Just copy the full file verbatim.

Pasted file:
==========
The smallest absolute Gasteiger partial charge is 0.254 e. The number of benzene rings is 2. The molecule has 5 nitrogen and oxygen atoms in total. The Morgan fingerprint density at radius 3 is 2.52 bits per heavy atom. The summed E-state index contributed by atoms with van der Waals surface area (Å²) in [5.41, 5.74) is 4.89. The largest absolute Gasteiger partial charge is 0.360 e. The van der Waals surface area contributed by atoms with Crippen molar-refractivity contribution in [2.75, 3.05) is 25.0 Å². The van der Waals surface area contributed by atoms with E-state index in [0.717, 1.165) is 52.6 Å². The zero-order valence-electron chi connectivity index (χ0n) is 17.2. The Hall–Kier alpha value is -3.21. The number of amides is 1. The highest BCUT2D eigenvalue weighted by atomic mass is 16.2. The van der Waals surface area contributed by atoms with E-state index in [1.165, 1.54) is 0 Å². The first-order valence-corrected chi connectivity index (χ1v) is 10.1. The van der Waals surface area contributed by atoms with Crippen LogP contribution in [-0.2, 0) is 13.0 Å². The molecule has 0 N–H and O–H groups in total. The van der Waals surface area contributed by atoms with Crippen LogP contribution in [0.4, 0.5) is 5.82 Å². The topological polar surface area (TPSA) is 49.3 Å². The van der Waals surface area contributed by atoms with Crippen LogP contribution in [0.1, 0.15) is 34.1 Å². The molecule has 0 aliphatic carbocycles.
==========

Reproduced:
The smallest absolute Gasteiger partial charge is 0.254 e. The number of benzene rings is 2. The molecule has 5 nitrogen and oxygen atoms in total. The Morgan fingerprint density at radius 3 is 2.52 bits per heavy atom. The summed E-state index contributed by atoms with van der Waals surface area (Å²) in [5.41, 5.74) is 4.89. The largest absolute Gasteiger partial charge is 0.360 e. The van der Waals surface area contributed by atoms with Crippen molar-refractivity contribution in [2.75, 3.05) is 25.0 Å². The van der Waals surface area contributed by atoms with E-state index in [0.717, 1.165) is 52.6 Å². The zero-order valence-electron chi connectivity index (χ0n) is 17.2. The Hall–Kier alpha value is -3.21. The number of amides is 1. The highest BCUT2D eigenvalue weighted by atomic mass is 16.2. The van der Waals surface area contributed by atoms with E-state index in [1.165, 1.54) is 0 Å². The first-order valence-corrected chi connectivity index (χ1v) is 10.1. The van der Waals surface area contributed by atoms with Crippen LogP contribution in [-0.2, 0) is 13.0 Å². The molecule has 0 N–H and O–H groups in total. The van der Waals surface area contributed by atoms with Crippen LogP contribution in [0.4, 0.5) is 5.82 Å². The topological polar surface area (TPSA) is 49.3 Å². The van der Waals surface area contributed by atoms with Crippen LogP contribution in [0.1, 0.15) is 34.1 Å². The molecule has 0 aliphatic carbocycles.